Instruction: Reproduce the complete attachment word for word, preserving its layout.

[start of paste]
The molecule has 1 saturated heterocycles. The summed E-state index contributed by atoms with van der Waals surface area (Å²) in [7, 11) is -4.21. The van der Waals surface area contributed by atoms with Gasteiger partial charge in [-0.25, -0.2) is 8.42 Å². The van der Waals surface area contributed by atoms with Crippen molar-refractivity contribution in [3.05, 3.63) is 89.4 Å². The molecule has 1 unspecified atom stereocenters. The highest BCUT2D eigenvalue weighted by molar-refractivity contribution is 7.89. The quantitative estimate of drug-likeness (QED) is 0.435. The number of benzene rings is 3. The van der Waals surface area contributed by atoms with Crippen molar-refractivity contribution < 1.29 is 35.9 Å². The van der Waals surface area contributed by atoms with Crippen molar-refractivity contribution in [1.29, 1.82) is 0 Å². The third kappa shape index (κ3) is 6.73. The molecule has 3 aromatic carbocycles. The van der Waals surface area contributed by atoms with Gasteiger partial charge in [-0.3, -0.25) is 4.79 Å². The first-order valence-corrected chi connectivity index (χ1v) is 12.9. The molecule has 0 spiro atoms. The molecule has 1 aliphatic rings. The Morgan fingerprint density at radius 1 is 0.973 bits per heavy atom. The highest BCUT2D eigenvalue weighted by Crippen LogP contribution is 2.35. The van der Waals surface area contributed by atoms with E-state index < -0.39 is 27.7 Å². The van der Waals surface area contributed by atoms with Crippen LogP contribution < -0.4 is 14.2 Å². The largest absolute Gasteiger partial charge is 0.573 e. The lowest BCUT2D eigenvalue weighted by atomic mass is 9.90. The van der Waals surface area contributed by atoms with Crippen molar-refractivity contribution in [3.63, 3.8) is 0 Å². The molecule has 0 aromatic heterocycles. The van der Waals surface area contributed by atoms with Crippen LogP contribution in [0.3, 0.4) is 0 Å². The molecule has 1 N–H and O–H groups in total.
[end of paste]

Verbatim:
The molecule has 1 saturated heterocycles. The summed E-state index contributed by atoms with van der Waals surface area (Å²) in [7, 11) is -4.21. The van der Waals surface area contributed by atoms with Gasteiger partial charge in [-0.25, -0.2) is 8.42 Å². The van der Waals surface area contributed by atoms with Crippen molar-refractivity contribution in [3.05, 3.63) is 89.4 Å². The molecule has 1 unspecified atom stereocenters. The highest BCUT2D eigenvalue weighted by molar-refractivity contribution is 7.89. The quantitative estimate of drug-likeness (QED) is 0.435. The number of benzene rings is 3. The van der Waals surface area contributed by atoms with Crippen molar-refractivity contribution < 1.29 is 35.9 Å². The van der Waals surface area contributed by atoms with Crippen molar-refractivity contribution in [1.29, 1.82) is 0 Å². The third kappa shape index (κ3) is 6.73. The molecule has 3 aromatic carbocycles. The van der Waals surface area contributed by atoms with Gasteiger partial charge in [-0.3, -0.25) is 4.79 Å². The first-order valence-corrected chi connectivity index (χ1v) is 12.9. The molecule has 0 spiro atoms. The molecule has 1 aliphatic rings. The Morgan fingerprint density at radius 1 is 0.973 bits per heavy atom. The highest BCUT2D eigenvalue weighted by Crippen LogP contribution is 2.35. The van der Waals surface area contributed by atoms with E-state index < -0.39 is 27.7 Å². The van der Waals surface area contributed by atoms with Crippen LogP contribution < -0.4 is 14.2 Å². The largest absolute Gasteiger partial charge is 0.573 e. The lowest BCUT2D eigenvalue weighted by atomic mass is 9.90. The van der Waals surface area contributed by atoms with Crippen molar-refractivity contribution in [3.63, 3.8) is 0 Å². The molecule has 0 aromatic heterocycles. The van der Waals surface area contributed by atoms with Crippen LogP contribution in [0.3, 0.4) is 0 Å². The molecule has 1 N–H and O–H groups in total.